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SEP
20

Smell Like a Woman

A certain gentleman in my circle gave me Chanel No. 5 for my birthday a few months ago. For the record, I had never before owned Chanel No. 5. I had never before even smelled Chanel No. 5. It’s just out of my league; one of those perfumes I always figured I had no business wearing.

Anyway, it’s not about the perfume. That’s not what I’m stuck on. Rather the note this gentleman had written on the accompanying card. “Time to smell like a woman,” it said.

Time to smell like a woman.

It’s an age I’m not crazy about, so maybe you can read in these words a sweet and comforting message of encouragement about embracing my status as mature woman. But that’s not how I read it at the time. I, in fact, became rather internally panicked about what, exactly, I’d been smelling like up to that point. An adolescent? And what does that even smell like? Exclamation? Sunflower? The vanilla fragrance from Anthropologie I’ve been wearing for years?

The gift made me wax pensive over maturity, and over what life looks like before and after that point. This particular gentleman is the epitome of mature, in that he’s older, owns a sizable and expertly-furnished home, and fills it with art and sculptures and pictures from his world travels. Whereas the last time we were at my house (a small one-bedroom beach cottage with furnishings from IKEA), I had to scrounge through cupboards just to find a glass out of which to offer him a beverage. Do you see the difference? Do you see why his gift made me panic? Because now I’m convinced my whole life wreaks to him of adolescence. Except, isn’t this more minimalist-style life I live equally valid? Aren’t I still a legit adult woman even without the Chanel?

When I moved to Manhattan a few years ago, I downsized to probably only 10% of what I owned. I did this because I had to fit my large Midwestern home’s worth of goods into a 350 square foot studio apartment. And I’m not saying it wasn’t hard—seeing your costly possessions strewn about your yard and driveway being purchased for pennies can be depressing, as can realizing that you no longer really “own” anything even as a mature adult woman—but what I am saying is that I liked being so minimal. I liked only having what I needed. I liked the ease with which I could clean and pack. I liked knowing if I needed or wanted to up and move again, which, incidentally, I did a short time later, it would be a cinch. I liked being so transportable. I liked defying the Laws of Suburbia which state that possessions are what make us happy and determine our level of success.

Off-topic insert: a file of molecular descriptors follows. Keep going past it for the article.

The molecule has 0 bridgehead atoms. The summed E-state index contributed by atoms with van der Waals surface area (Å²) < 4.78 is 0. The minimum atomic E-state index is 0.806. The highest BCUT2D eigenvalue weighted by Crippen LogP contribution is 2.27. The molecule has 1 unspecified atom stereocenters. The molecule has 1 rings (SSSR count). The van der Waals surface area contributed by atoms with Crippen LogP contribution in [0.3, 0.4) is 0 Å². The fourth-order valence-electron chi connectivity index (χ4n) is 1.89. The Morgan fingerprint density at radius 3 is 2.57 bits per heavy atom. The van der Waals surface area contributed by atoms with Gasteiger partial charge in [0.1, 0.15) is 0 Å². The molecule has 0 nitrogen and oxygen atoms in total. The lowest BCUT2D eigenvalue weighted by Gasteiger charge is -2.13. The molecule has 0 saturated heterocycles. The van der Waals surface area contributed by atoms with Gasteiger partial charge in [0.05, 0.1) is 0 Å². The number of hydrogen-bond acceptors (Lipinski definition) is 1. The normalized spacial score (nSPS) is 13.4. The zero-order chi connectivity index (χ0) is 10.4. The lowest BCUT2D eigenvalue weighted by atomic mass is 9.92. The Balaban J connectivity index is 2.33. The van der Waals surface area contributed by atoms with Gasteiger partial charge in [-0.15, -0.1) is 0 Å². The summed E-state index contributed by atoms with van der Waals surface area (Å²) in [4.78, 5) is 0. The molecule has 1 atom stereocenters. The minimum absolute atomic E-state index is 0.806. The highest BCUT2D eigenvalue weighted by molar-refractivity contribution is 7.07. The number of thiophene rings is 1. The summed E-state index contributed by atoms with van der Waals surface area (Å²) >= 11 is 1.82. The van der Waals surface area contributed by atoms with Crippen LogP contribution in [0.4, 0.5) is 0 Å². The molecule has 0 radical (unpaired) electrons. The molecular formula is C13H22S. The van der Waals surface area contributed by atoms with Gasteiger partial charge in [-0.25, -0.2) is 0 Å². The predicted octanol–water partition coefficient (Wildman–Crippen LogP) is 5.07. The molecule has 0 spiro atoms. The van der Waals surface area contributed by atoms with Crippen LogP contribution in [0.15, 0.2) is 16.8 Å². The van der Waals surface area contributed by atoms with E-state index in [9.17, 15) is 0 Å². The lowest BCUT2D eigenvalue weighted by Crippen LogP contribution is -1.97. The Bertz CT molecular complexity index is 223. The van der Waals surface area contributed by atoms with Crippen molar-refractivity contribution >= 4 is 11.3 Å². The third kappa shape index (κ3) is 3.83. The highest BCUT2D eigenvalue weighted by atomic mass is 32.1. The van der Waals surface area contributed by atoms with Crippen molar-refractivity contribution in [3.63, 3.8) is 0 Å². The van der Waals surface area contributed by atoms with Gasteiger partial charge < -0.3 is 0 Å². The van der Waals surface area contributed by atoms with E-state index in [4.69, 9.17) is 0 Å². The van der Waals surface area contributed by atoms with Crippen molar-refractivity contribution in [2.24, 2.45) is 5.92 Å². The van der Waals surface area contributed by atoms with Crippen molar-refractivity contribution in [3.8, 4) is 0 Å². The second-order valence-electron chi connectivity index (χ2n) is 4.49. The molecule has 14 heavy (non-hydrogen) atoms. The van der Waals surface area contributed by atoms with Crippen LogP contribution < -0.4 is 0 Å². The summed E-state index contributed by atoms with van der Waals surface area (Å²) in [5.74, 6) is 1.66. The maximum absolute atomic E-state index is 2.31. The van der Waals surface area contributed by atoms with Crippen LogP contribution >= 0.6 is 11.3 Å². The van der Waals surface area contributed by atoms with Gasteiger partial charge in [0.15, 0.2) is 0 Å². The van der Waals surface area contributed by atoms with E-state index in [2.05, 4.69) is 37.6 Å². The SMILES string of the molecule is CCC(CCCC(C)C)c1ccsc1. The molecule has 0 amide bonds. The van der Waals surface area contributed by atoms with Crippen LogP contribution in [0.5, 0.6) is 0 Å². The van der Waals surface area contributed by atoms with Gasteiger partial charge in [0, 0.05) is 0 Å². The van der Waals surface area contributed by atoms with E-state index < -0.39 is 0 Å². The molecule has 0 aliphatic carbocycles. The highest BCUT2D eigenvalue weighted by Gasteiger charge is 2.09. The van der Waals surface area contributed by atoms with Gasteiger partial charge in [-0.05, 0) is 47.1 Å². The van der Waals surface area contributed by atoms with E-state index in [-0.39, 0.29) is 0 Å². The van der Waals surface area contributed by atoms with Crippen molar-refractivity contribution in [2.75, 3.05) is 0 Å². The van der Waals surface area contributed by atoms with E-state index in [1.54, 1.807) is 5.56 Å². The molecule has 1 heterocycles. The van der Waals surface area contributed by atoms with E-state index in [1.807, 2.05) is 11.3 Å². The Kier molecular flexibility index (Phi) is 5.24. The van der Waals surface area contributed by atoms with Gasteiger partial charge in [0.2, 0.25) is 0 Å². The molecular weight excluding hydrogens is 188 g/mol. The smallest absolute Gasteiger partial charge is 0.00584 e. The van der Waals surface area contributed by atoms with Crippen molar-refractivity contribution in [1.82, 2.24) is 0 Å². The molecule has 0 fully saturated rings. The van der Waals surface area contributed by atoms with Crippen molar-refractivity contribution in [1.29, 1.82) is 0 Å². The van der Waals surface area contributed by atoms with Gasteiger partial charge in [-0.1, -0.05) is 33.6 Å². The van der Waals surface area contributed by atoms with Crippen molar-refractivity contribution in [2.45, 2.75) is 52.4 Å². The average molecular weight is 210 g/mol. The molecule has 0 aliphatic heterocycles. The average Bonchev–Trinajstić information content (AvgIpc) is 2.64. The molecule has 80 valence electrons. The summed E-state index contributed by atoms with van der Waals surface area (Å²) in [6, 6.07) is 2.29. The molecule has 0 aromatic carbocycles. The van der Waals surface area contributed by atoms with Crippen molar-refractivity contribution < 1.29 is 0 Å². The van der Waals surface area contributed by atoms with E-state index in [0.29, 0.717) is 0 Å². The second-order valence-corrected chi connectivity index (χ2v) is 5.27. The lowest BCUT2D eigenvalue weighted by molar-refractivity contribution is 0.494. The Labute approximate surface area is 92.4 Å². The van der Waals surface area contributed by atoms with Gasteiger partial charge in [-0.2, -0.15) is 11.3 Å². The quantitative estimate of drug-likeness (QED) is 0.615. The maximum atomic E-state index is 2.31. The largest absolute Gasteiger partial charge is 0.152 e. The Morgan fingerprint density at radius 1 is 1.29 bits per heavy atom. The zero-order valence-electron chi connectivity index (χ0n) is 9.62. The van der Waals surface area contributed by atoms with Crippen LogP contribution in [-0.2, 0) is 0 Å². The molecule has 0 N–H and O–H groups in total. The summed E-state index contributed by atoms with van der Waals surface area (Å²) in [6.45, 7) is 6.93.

Now that I’m in a (slightly) bigger home—one that actually has a bedroom—I’ve re-acquired some things, but for the most part I’m still pretty minimal. And it works for me. Now, would I be more attractive to this gentleman if I had stemware, artwork, and a bed and dresser I hadn’t assembled myself? I guarantee it. But if I’ve learned anything from his gift, it’s that being a woman doesn’t have to look—or smell—a certain way. Of course, I’ve also learned that Chanel No. 5 is divine, so let’s just call that a bonus.

MAR
30

Moving

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Once upon a time there was a girl who wanted to move to New York. And so she sold everything she owned and found a darling studio on the Upper East Side. Everything was perfect until the girl's downstairs neighbor revealed herself to be of despicable, cat-hating character, and the girl was forced (OK, she could have stayed, but it would have been at the expense of her cat, who was not able to run around freely without getting both of them verbally harrassed by said evil neighbor) to move. And so she did.